A couple of years ago, nearing the end of my mobile contract, I had a call from the phone company. The salesman was offering me a new deal. He seemed very friendly indeed, but had a thick scouse accent to add to my communication difficulties.

Since he said I'd be saving £10 a month, and I heard his friendly tones say "you'd still be well within your limit" I eventually agreed to the change and got back to work.

I only realised the folly of my ways when I received my next bill in the post. That month I'd sent a few more texts than usual and boy had I paid for them. Instead of saving £10, I'd spent an extra £10. All because I didn't understand the detail of what I was agreeing to.

Then there was the time I decided to break with my Guinness habit and order a glass of wine in a posh London bar. The barman mumbled something and I said yes, guessing it was a question about the glass. Before I knew it, a full bucket of ice and a chilled bottle of wine I'd inadvertently agreed to were placed on my table. The wine was pretty good, but the £18 bill left a bitter aftertaste.

I'm not alone. One deaf mum I know recently managed to pay more than she expected when purchasing a designer dress for her baby. She got it in a charity shop and assumed it would only cost her a couple of coins. It was only on getting home that she realised it said £12 on the receipt. She'd paid by card and put her pin number in the machine.

She remembered afterwards that the checkout assistant seemed very keen to point out the label, but she thought the lady was saying what a bargain the dress was.
A chip and pin machine
When you're deaf, there are times when you know you haven't heard something - and there are times you have no idea what you've missed. It's a bit like Donald Rumsfeld's quote about "known unknowns" and "unknown unknowns" ... though in a far less dangerous arena than Iraq.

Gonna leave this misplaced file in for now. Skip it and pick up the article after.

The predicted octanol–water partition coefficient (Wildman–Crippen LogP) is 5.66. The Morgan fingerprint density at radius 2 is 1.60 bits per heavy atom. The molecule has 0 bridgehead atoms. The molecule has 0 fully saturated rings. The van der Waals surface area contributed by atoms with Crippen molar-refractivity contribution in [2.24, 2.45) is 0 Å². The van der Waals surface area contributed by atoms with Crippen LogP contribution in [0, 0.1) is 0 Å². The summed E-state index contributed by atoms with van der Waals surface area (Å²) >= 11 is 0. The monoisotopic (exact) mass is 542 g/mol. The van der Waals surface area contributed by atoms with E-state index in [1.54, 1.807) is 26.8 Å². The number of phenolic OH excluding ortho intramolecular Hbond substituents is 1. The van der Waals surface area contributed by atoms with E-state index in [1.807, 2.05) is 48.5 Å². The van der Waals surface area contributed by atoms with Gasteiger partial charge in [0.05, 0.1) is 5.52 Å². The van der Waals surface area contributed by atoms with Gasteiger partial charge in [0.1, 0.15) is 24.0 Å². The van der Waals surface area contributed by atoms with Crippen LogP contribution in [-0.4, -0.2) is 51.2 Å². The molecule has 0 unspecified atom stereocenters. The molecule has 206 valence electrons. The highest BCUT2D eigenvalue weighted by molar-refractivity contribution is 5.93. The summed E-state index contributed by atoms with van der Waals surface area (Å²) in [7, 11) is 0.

The only thing deafies can tackle are the "known unknowns" - the things we know we're not hearing. And for that, we need assertiveness.

So I've now resolved to tackle face to face situations differently. Next time I'm getting something repaired, I'll ask them to write down a detailed quote for the work. And more importantly, I'll actually tell them I am deaf, instead of muddling through.

Added to this, I'll specifically ask them to look at me as they speak so I can read their lips. From now on, shop assistants will have to work harder for my custom.

In the spirit of new assertiveness, I've even changed the voicemail message on my phone. Sick of getting messages from people where I could not make out their name, or the number to call them back on, my message now asks them to text me instead.

Although I'm sure I paid too much, I got the bike back a few days later in great condition. It rode like a dream. Gear changes were smooth, the pedal stayed just where my foot was, and I'd forgotten all about the problems I had in the shop.

In an annoying post script to my story, two days later, the bike was stolen from a train station ... but at least that had nothing to do with me being deaf.